February Evening

A poem about a dog, and time, and love

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Photo by Regine Tholen on Unsplash

Daisy deposits herself
with a sigh
on the spot beside the stove
that she likes.

She is here because I am.
She rests her snout upon
her right paw, slightly offset
so that her mouth
meets the floor.

Her eyes are closed, or nearly.
Heat radiates from
the side of the stove,
which I hope soothes
her old hips.

She limps every morning now
and eyes the steps
down to the yard
with trepidation.

After some
hesitation, she sort of tumbles
down the stairs, letting
her front paws navigate
while her back legs
helplessly pedal
the air behind her.

I sit cross-legged
on the kitchen floor,
missing the chipped white stool
that once stood,
when the floor was still linoleum.

Missing the wood board
that pulled out from the counter
where my toddler boy
and I used to breakfast
of a morning.

It’s 20 years later
than those times.

I failed to consider
my love for that pull-out board,
that painted stool.
The board was
in the remodel. The kitchen,
too small for a table.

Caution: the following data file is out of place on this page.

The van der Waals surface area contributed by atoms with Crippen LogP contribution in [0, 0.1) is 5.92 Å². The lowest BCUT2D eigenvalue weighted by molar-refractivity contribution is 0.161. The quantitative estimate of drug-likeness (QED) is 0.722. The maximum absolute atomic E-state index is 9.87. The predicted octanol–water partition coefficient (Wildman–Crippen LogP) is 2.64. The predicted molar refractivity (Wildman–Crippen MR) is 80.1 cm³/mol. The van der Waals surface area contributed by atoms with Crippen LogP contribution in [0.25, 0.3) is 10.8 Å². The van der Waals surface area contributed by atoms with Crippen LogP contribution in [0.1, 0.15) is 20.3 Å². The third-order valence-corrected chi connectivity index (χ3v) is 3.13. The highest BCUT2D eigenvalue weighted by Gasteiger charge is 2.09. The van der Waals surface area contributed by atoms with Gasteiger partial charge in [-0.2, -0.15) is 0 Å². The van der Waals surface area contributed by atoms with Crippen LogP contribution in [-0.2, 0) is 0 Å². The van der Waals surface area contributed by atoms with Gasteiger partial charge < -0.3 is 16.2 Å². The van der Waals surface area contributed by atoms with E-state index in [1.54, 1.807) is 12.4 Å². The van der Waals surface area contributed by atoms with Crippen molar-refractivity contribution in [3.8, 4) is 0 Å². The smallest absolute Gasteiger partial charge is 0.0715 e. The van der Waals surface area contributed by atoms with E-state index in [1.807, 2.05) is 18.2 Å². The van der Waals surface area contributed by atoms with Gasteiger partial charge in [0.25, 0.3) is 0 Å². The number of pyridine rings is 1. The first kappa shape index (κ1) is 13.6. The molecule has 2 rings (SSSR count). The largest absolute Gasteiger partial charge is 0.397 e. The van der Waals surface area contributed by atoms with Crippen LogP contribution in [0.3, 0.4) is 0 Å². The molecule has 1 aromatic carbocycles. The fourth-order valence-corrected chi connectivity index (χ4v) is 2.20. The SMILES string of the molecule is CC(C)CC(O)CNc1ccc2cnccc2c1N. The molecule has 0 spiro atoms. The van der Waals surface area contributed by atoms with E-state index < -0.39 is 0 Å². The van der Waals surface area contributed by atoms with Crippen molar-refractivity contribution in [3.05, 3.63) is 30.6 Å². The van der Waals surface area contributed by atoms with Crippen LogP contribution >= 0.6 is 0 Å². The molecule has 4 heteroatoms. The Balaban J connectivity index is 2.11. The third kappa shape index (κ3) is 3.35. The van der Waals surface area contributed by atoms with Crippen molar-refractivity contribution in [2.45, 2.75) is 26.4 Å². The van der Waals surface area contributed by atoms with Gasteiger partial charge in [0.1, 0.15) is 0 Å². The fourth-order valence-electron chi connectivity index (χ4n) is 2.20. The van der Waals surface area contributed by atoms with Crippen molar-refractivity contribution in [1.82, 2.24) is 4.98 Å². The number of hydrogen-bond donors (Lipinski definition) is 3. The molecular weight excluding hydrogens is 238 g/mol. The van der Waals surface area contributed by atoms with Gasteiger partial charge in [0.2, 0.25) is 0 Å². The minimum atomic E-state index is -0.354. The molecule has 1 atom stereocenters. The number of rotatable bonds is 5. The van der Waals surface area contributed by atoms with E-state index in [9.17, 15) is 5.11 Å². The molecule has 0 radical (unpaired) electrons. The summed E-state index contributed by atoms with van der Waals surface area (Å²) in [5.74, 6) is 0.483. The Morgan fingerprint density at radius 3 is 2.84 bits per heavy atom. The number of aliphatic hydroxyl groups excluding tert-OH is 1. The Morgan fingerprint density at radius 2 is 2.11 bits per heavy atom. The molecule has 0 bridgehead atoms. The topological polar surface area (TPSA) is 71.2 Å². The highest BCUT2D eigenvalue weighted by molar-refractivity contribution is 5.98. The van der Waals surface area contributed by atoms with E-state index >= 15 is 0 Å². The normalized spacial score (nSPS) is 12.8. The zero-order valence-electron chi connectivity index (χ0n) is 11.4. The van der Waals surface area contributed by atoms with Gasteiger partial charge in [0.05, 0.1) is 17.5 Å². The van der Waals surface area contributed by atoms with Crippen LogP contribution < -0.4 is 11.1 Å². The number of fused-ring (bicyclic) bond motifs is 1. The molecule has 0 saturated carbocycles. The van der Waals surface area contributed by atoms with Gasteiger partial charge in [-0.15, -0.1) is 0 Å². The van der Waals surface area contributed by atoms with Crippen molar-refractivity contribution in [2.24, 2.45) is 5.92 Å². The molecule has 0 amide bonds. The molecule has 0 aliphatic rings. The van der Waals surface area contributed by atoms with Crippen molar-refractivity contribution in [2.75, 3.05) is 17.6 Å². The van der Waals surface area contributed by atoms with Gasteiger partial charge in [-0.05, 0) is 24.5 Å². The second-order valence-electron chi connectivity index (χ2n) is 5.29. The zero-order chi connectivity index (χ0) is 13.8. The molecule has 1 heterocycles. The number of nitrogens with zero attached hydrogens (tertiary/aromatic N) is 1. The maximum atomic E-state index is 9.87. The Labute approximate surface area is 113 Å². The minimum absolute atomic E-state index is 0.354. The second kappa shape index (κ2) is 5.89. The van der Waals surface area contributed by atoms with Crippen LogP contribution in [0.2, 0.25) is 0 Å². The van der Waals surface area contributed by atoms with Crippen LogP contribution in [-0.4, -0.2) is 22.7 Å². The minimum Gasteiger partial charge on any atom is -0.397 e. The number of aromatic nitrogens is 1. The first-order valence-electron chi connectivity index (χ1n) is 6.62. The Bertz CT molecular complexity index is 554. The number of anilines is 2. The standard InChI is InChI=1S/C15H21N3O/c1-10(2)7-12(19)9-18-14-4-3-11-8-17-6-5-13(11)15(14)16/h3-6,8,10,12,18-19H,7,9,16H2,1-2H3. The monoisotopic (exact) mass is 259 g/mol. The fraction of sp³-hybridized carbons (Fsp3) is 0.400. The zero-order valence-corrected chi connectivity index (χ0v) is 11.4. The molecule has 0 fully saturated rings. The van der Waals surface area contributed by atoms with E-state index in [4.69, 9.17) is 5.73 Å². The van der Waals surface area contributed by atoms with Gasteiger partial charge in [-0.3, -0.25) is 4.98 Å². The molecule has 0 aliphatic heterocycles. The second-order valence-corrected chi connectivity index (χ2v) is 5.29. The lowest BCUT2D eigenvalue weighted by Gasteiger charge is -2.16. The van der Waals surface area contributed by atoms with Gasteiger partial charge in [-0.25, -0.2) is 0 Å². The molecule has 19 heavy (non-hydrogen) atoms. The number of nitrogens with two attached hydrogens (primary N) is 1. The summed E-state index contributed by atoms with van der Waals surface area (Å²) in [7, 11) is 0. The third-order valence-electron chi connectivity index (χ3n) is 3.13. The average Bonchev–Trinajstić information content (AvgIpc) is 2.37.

For two decades,
I have missed
that perfect,
that allowed me
to write in the kitchen,
drink wine in the kitchen,
sip coffee in the kitchen,
listen to jazz,
on my grandpa’s radio,
in the kitchen.

Oh, I do it still,
as I am now.
But now I sit on the cork floor,
feet splayed out
before me.

It’s not comfortable
for long.

Daisy’s snout is pointed
my direction, a mere eight inches
from my bare toes.

Her dear face is white.
Her black-rimmed eyes
almost closed.

Each time I glance at her,
she meets my gaze.
Her eyelashes are blonde.
Her eyes shine
like obsidian.

And just like that,
it’s gone.

I’m in a new moment.
The yogurt-marinated chicken roasts,
tucked in a dutch oven,
a new technique for me.

Beets, Brussels sprouts, red onion,
sweet potato, scallions,
and garlic
sizzle softly
in a sheet pan
on the wire rack
above the chicken.

The old radio atop the fridge
plays a French jazz tune, fulgent
and languid, with horn.

The rain has stopped.
The world outside is dark
and wet.

Daisy is gone, sheltering
beneath the dining table
after getting bumped by
the swinging kitchen door.

The chicken crackles.
Contemplative notes
of electric guitar
carve the air.
A snare peppers
the pauses with its
distinctive rattle.

In the living room,
my son sits,
quite still,
on a mediation cushion,
facing the window.

His father
in an armchair nearby
admires the sleek tortoiseshell
at his elbow,
elegant with her radically
curved back.

“It’s the good life, to be
free and explore the
unknown,” croons the singer
from the fridge.
“Please remember, I still love you.”

Writer, copywriter, editor, and word lover. Subscribe to my newsletter at christywhite.substack.com

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